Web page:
I felt like a grown up for the first time in my life. This wasn’t my dad laughing at the jokes in a Disney movie that are peppered in for the parent’s sake. No, we were laughing at the same jokes, and it felt really great. We bonded over his material, and probably reminisce about that night at least once a year. We also got to meet Brian that night. It doesn’t matter how it happened, but what does matter is that he was cool enough to take some time to take a picture with a blossoming comedy nerd like me.
Back to my story. I’m not going to wax poetic about stand up. (Is that even the correct way to use “wax poetic?” I’ve never used that before, it just seemed like the right thing to say. The fancy thing to say. I majored in English.) There are enough articles that do that. I’m just going to tell you my Athens comedy story, which is what I was asked to do.
The first time I tried stand up was April 2012 at an open mic called OpenTOAD. My friends and I had been watching shows downtown for most of our Freshman year before we finally convinced ourselves to try it. Back then, you’d be lucky to see two shows a month. Now, almost four years later, two shows in a week feels light.
I didn’t want the other comics to think I was under some delusion that the key to comedy was in the outfits you wore. All I knew was that you were supposed to wear pants. At every comedy show I’d been to in Athens so far, the comedians wore pants. Except for a few, but they weren’t very good. I wasn’t used to wearing pants and on the walk from my dorm to Flicker Bar I worked up a decent sweat. Luckily, I’d doubled down on deodorant in anticipation. If I bombed tonight, it wouldn’t be for lack of Old Spice.
When we got there I checked in with the host. I must have been visibly nervous because he asked me “Are you nervous?” I admitted that I was and he gave me what is probably the best advice I’ve received about comedy since. He said that as long as I prepared material, I’d be fine. This sounds obvious, but you’d be surprised how many people get up there and try to figure it out as they go. In the few years that I’ve been doing this, I’ve tried to discipline everything by that advice. Always prepare. Whether it’s writing material, emailing comedians about getting on open mics, posting about shows on Facebook, or encouraging other comedians you meet along the way, preparation will set you apart.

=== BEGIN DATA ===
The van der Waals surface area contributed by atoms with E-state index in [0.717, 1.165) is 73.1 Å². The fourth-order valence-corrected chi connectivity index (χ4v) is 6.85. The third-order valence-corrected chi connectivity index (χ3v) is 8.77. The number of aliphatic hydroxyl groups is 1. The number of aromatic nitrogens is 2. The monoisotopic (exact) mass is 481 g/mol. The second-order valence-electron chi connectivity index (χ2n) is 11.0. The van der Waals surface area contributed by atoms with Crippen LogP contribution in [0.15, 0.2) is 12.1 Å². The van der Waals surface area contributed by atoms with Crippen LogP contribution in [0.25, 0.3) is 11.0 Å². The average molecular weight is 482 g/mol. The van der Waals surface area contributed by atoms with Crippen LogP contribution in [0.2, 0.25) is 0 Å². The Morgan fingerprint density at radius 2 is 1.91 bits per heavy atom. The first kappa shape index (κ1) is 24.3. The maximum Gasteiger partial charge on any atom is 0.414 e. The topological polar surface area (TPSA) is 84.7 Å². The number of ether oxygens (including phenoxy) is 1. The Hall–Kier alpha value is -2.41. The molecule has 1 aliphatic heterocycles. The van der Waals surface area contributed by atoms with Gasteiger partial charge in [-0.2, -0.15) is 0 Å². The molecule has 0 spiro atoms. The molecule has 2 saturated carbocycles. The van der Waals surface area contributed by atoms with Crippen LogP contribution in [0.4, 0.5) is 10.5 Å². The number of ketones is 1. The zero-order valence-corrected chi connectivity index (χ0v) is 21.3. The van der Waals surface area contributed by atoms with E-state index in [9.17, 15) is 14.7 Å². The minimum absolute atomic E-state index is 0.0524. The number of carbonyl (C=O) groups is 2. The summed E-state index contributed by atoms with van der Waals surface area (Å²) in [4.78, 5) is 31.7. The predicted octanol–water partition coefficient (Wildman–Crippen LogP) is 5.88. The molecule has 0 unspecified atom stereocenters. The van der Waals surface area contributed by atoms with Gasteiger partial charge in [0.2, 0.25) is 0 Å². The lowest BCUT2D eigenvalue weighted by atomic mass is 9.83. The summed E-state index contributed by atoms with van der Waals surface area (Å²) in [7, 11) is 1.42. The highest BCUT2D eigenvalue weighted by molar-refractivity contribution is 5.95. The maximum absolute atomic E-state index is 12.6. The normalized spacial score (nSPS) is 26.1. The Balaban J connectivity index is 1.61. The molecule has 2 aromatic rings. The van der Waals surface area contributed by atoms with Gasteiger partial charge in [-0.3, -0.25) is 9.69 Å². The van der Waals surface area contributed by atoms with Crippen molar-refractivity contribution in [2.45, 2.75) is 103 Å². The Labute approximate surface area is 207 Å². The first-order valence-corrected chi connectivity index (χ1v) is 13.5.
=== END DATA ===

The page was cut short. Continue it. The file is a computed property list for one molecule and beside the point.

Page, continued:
The host that night was Caleb Synan. Caleb has since moved to LA to be a stand up comedian full time. He was on the most recent season of Last Comic Standing, and had his late-night debut on Conan a few weeks ago. He’s doing really great things. I run Open TOAD now, along with another super talented comic named Shaunak Godkhindi, which I guess could be called “full circle.”
As important a moment as it was, I honestly don’t remember it that well. I remember the jokes I told, getting some laughs, and that it happened. Because, honestly, that moment was just the doorway to the three and a half years of amazing moments I’ve had doing stand up. I’d done it. I’d ripped off the Band-Aid that would allow me to do more shows without the anxiety of it being my first time.
This already feels too long and I’m not even to The Good Stuff. That’s the name of the show that I co-host with Shaunak Godkhindi, the same comic I mentioned before. Another thing that I’ve learned about stand up is that there can always be more shows. Comics will never be upset to hear about a new open mic. Everyone wants as much stage time as they can get, and there’s only one way to increase the supply.